Savaric FitzGeldewin

Savaric FitzGeldewin

Savaric, sometimes Savaric FitzGeldewin or FitzGoldwin or Savaric de Bohun, (died 8 August 1205) was a nobleman who became Bishop of Bath and Glastonbury in England.


His date of birth is unknown. His father was Geldwin a member of the Bohun family and who was probably a second cousin of Reginald fitz Jocelin, Bishop of Bath. Geldwin's father was Savaric Fitzcana, who held Midhurst in Sussex. The elder Savaric's wife was Muriel, who was a granddaughter of Humphrey de Bohun. His mother Estrangia was a Burgundian and related to the Holy Roman Emperor Henry VI. Thus the younger Savaric was a cousin of Emperor Henry VI and also of his predecessor as Bishop of Bath. He was archdeacon of Northampton in 1175 and Treasurer of Salisbury from 1174. In December of 1191, while on the continent with the crusaders, he was elected Bishop of Bath, and the following year was ordained priest at Rome, as well as being consecrated on 20 September 1192 by the Bishop of Albano. He went on the Third Crusade with King Richard I of England. He was also one of the negotiators for the ransom of Richard. Savaric's election was held under controversial conditions, for Savaric had obtained from Richard I letters allowing Savaric to be elected to the next available bishopric. When Savaric's cousin Reginald was elected to Canterbury in 1191, Reginald went to Bath and pressed the clergy there to select Savaric as Reginald's successor. On the strength of the letters from Richard, the justiciar Walter de Coutances ratified the election of Savaric. The canons of Wells objected because they had not been consulted, but Savaric was ordained a priest and consecrated as bishop on 19 September 1192. It may have been while he was in Germany negotiating about Richard's ransom that he was named imperial chancellor of Burgundy, but as he was not named by that title until 1197, the exact date of his occupation of the office is unclear.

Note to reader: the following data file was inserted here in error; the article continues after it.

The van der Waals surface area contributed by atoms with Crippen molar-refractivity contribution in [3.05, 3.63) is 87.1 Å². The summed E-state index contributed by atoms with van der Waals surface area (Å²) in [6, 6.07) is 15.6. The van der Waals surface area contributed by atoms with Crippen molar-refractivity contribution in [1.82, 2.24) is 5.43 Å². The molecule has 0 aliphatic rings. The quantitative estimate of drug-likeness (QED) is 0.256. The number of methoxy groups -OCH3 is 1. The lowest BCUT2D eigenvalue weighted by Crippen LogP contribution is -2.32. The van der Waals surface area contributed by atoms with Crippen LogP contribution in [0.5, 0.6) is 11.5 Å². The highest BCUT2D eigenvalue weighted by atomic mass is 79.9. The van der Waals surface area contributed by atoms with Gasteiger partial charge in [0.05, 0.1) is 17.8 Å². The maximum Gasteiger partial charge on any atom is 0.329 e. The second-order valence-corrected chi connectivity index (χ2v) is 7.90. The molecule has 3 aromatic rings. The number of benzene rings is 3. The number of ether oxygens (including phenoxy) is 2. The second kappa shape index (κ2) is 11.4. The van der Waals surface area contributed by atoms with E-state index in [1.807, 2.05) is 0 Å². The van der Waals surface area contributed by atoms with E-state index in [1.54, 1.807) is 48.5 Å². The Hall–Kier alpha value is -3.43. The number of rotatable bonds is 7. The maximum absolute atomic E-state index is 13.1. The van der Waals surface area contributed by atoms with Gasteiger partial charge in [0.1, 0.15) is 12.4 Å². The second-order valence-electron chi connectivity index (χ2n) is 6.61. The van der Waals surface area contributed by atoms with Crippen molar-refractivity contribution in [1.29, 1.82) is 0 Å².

Pope Celestine III consented to the annexation of Glastonbury Abbey to the bishopric of Bath, and Savaric's plan was to be joint Bishop of Bath and Glastonbury. The monks of Glastonbury objected to the incorporation and appealed to Rome, but their appeal was disallowed in 1196. In spite of the fact that Savaric had been one of the hostages at Mainz for the ransom of the English king Richard I, the king, on his release, supported the monks. It was not till 1199 that the bishop, after a forcible entry, was enthroned in the abbey. A second appeal of the monks to the new pope, Innocent III, was dismissed, and in 1202 Savaric was again declared abbot. From that time all opposition vanished and Savaric became a considerable benefactor to Glastonbury. At Wells he instituted a daily Mass in honour of Our Lady, and left instructions for the feeding of 100 poor persons both at Wells and at Bath. Savaric also gave a charter to Wells, and persuaded King John to grant a charter from the crown to that city. Not the least of his services to Bath was his intervention to save the treasury of the abbey from being emptied for the ransom of Richard I. Savaric died at Civitavecchia or Siena on 8 August 1205 while in Rome on business for Peter des Roches, Bishop-elect of Winchester. He was buried at Bath.




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